The 5,000 square-foot restaurant that seats 100 diners offers a continental American menu conceived by Wang, who spent three months training in Moscow before drawing up a menu to bridge cultural differences between the restaurant's Russian clientele familiar with the brand and New York diners with a different set of expectations.
The opening menu is studded with small plates like Wagyu carpaccio ($22) with fig, mustard seed and Bayley Hazen blue cheese, roasted beet salad ($15), a velvety borscht ($12) and solyanka ($12), a tomato-based soup with olives and kielbasa. Among entrees, there’s pan-roasted hiramasa with endives, orange, fennel and boquerones ($34) and hanger steak ($28) along with a Cubano sandwich and burgers ($15 to $19).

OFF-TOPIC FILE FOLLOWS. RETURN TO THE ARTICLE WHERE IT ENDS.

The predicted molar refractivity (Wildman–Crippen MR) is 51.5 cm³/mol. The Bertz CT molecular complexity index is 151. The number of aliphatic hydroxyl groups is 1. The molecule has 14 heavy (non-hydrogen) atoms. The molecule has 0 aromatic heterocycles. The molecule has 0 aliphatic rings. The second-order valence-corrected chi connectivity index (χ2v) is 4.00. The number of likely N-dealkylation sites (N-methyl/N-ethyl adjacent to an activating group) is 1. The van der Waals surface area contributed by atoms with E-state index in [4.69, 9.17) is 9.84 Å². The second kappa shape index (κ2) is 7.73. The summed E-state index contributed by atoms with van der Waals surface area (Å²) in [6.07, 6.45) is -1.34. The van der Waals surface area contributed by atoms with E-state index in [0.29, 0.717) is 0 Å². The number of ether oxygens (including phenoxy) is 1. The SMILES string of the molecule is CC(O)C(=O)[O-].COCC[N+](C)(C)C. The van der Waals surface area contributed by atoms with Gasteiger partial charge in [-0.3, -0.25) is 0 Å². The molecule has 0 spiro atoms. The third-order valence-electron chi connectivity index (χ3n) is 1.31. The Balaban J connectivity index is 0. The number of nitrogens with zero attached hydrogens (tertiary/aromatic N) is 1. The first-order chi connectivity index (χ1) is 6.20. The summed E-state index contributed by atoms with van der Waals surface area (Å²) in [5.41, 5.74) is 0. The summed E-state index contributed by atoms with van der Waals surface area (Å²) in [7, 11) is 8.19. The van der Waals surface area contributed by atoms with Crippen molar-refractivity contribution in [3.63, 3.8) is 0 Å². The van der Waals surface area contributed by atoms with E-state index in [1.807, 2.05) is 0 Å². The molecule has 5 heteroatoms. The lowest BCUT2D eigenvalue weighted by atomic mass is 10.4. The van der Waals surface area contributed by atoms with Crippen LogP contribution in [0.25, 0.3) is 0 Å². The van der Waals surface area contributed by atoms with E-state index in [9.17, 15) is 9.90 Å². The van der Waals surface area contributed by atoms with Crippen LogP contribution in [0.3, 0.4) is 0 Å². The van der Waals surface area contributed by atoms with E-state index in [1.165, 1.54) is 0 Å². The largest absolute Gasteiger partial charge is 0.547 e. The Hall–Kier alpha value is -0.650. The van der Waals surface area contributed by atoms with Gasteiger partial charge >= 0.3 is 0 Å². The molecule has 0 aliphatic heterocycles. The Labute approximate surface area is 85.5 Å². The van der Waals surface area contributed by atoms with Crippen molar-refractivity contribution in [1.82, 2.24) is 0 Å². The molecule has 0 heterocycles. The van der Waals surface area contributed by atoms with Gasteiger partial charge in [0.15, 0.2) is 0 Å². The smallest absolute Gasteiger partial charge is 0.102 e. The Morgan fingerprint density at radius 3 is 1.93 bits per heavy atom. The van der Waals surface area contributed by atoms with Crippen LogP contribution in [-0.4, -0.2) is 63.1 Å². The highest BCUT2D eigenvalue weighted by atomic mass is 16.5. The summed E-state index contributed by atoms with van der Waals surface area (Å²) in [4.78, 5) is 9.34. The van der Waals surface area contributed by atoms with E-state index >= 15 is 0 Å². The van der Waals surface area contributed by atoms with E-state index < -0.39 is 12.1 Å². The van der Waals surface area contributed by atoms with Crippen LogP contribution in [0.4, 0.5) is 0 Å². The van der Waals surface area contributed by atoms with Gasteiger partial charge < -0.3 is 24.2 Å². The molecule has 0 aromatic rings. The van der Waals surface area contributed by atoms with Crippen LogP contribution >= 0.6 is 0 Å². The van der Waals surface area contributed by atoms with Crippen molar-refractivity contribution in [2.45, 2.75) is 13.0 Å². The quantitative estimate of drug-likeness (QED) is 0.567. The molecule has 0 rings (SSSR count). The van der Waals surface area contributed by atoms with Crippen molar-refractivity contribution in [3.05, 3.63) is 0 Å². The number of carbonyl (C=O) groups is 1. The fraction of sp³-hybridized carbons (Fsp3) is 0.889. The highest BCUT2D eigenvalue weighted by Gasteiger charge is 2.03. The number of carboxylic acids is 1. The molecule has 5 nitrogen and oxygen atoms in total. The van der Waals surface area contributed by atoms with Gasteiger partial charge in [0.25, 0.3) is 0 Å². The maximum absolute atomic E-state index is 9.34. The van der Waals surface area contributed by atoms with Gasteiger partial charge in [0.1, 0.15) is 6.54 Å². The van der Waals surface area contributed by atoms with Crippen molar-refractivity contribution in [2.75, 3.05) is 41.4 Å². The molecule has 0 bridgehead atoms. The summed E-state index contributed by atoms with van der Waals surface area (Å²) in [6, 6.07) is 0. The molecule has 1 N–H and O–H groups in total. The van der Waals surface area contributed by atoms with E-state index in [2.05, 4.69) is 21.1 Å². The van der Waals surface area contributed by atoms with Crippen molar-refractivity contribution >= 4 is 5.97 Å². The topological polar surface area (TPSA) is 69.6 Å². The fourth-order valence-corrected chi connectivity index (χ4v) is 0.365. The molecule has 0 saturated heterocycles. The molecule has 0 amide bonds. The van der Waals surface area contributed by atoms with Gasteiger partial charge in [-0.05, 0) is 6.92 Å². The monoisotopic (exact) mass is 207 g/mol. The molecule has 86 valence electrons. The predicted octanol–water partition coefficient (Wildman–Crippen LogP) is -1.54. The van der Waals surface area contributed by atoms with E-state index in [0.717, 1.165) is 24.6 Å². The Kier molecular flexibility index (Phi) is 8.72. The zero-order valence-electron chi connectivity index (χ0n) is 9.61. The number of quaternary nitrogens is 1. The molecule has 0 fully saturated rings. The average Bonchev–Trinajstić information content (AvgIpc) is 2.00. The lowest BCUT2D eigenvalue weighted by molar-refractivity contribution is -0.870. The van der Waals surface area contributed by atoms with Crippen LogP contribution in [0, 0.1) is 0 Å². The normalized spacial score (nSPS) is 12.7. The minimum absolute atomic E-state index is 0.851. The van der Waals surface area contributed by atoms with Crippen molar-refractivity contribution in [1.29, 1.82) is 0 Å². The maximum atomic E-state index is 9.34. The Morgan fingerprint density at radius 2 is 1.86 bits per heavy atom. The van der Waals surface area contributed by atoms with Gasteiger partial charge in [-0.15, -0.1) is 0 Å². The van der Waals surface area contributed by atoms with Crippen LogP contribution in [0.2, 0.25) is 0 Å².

Wang is joined by pastry chef who worked stints at Spago in L.A. and Alinea in Chicago, Alexander Zecena. He's the one who bakes brown bread served during lunch and dinner as well as pastries like the vanilla eclair and a sour cream layer cake.
And then there’s the coffee. One of five concepts among 30 restaurants across Russia, Coffeemania claims to have spawned a mini-trend among coffee drinks called The Raf, a super creamy hot coffee drink made with whipped Half & Half, espresso, vanilla, and sugar named for a patron who’d ask baristas to customize coffee with said ingredients.
Coffeemania also serves pour-overs, espresso, flat-white, and creations like the latte Singapore with lemongrass for prices from $3.5 to $7. Coffeemania buys beans at auctions, says R&D chief Irina Puzachkova, and roasts them at a Long Island City roasting facility.
Uni lobster carbonara $32
Wagyu carpaccio $22
Cheeseburgers and lamb burgers on the lunch menu for $18 to $19.
Coffeemania is currently open Monday to Sunday from 11 a.m. to 3:30 p.m. and reopens at 5 p.m. and serves dinner until 11 p.m. Hours are subject to change.